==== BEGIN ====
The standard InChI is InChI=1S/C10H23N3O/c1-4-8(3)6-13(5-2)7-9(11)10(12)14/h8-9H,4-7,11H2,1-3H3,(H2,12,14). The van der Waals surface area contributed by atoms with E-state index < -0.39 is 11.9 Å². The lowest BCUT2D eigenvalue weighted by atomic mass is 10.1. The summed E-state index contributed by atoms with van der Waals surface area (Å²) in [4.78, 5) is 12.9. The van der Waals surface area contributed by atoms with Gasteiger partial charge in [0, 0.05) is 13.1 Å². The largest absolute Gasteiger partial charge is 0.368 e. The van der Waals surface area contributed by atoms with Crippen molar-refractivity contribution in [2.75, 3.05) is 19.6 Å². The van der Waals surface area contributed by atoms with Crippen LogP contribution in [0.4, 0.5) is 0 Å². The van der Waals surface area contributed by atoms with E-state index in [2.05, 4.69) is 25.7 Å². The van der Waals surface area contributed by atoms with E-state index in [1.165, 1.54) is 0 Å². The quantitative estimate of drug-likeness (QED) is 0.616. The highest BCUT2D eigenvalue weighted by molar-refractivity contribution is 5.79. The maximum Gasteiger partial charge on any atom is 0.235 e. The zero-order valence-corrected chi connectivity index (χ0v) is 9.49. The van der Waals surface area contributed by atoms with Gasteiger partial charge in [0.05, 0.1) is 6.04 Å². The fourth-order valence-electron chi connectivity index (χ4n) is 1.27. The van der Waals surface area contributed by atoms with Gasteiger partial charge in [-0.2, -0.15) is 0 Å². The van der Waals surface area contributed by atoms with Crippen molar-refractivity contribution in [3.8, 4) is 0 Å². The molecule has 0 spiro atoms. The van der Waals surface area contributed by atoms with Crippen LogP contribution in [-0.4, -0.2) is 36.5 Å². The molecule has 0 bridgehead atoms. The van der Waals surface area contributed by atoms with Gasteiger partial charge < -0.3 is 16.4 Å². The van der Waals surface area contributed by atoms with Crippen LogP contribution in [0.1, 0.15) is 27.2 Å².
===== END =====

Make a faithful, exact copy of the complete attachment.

The standard InChI is InChI=1S/C10H23N3O/c1-4-8(3)6-13(5-2)7-9(11)10(12)14/h8-9H,4-7,11H2,1-3H3,(H2,12,14). The van der Waals surface area contributed by atoms with E-state index < -0.39 is 11.9 Å². The lowest BCUT2D eigenvalue weighted by atomic mass is 10.1. The summed E-state index contributed by atoms with van der Waals surface area (Å²) in [4.78, 5) is 12.9. The van der Waals surface area contributed by atoms with Gasteiger partial charge in [0, 0.05) is 13.1 Å². The largest absolute Gasteiger partial charge is 0.368 e. The van der Waals surface area contributed by atoms with Crippen molar-refractivity contribution in [2.75, 3.05) is 19.6 Å². The van der Waals surface area contributed by atoms with Crippen LogP contribution in [0.4, 0.5) is 0 Å². The van der Waals surface area contributed by atoms with E-state index in [2.05, 4.69) is 25.7 Å². The van der Waals surface area contributed by atoms with E-state index in [1.165, 1.54) is 0 Å². The quantitative estimate of drug-likeness (QED) is 0.616. The highest BCUT2D eigenvalue weighted by molar-refractivity contribution is 5.79. The maximum Gasteiger partial charge on any atom is 0.235 e. The zero-order valence-corrected chi connectivity index (χ0v) is 9.49. The van der Waals surface area contributed by atoms with Gasteiger partial charge in [0.05, 0.1) is 6.04 Å². The fourth-order valence-electron chi connectivity index (χ4n) is 1.27. The van der Waals surface area contributed by atoms with Gasteiger partial charge in [-0.2, -0.15) is 0 Å². The van der Waals surface area contributed by atoms with Crippen molar-refractivity contribution in [3.8, 4) is 0 Å². The molecule has 0 spiro atoms. The van der Waals surface area contributed by atoms with Crippen LogP contribution in [-0.4, -0.2) is 36.5 Å². The molecule has 0 bridgehead atoms. The van der Waals surface area contributed by atoms with Gasteiger partial charge < -0.3 is 16.4 Å². The van der Waals surface area contributed by atoms with Crippen LogP contribution in [0.1, 0.15) is 27.2 Å².